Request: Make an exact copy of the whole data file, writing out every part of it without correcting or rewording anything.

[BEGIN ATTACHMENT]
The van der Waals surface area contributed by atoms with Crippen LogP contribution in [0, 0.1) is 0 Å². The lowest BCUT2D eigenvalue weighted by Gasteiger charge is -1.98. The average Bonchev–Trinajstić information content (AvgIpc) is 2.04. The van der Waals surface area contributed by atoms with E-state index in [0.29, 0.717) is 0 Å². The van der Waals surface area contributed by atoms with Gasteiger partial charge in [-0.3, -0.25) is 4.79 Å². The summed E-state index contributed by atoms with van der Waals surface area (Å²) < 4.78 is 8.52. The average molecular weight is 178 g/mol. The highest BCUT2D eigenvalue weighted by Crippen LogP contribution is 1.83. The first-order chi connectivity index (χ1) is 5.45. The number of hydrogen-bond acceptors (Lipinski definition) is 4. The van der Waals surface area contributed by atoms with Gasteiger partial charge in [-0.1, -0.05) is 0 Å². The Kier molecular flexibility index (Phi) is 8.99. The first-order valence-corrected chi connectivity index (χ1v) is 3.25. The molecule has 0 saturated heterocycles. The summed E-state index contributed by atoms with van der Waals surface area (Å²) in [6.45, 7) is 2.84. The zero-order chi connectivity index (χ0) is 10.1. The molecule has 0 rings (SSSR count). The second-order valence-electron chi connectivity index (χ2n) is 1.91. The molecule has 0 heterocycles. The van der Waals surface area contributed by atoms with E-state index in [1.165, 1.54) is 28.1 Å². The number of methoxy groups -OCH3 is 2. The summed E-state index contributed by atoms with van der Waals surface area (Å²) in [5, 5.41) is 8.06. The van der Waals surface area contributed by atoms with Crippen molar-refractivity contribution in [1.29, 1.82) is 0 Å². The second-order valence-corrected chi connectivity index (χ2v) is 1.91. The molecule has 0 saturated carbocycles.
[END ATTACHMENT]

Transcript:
The van der Waals surface area contributed by atoms with Crippen LogP contribution in [0, 0.1) is 0 Å². The lowest BCUT2D eigenvalue weighted by Gasteiger charge is -1.98. The average Bonchev–Trinajstić information content (AvgIpc) is 2.04. The van der Waals surface area contributed by atoms with E-state index in [0.29, 0.717) is 0 Å². The van der Waals surface area contributed by atoms with Gasteiger partial charge in [-0.3, -0.25) is 4.79 Å². The summed E-state index contributed by atoms with van der Waals surface area (Å²) < 4.78 is 8.52. The average molecular weight is 178 g/mol. The highest BCUT2D eigenvalue weighted by Crippen LogP contribution is 1.83. The first-order chi connectivity index (χ1) is 5.45. The number of hydrogen-bond acceptors (Lipinski definition) is 4. The van der Waals surface area contributed by atoms with Gasteiger partial charge in [-0.1, -0.05) is 0 Å². The Kier molecular flexibility index (Phi) is 8.99. The first-order valence-corrected chi connectivity index (χ1v) is 3.25. The molecule has 0 saturated heterocycles. The summed E-state index contributed by atoms with van der Waals surface area (Å²) in [6.45, 7) is 2.84. The zero-order chi connectivity index (χ0) is 10.1. The molecule has 0 rings (SSSR count). The second-order valence-electron chi connectivity index (χ2n) is 1.91. The molecule has 0 heterocycles. The van der Waals surface area contributed by atoms with E-state index in [1.165, 1.54) is 28.1 Å². The number of methoxy groups -OCH3 is 2. The summed E-state index contributed by atoms with van der Waals surface area (Å²) in [5, 5.41) is 8.06. The van der Waals surface area contributed by atoms with Crippen molar-refractivity contribution in [1.29, 1.82) is 0 Å². The second-order valence-corrected chi connectivity index (χ2v) is 1.91. The molecule has 0 saturated carbocycles.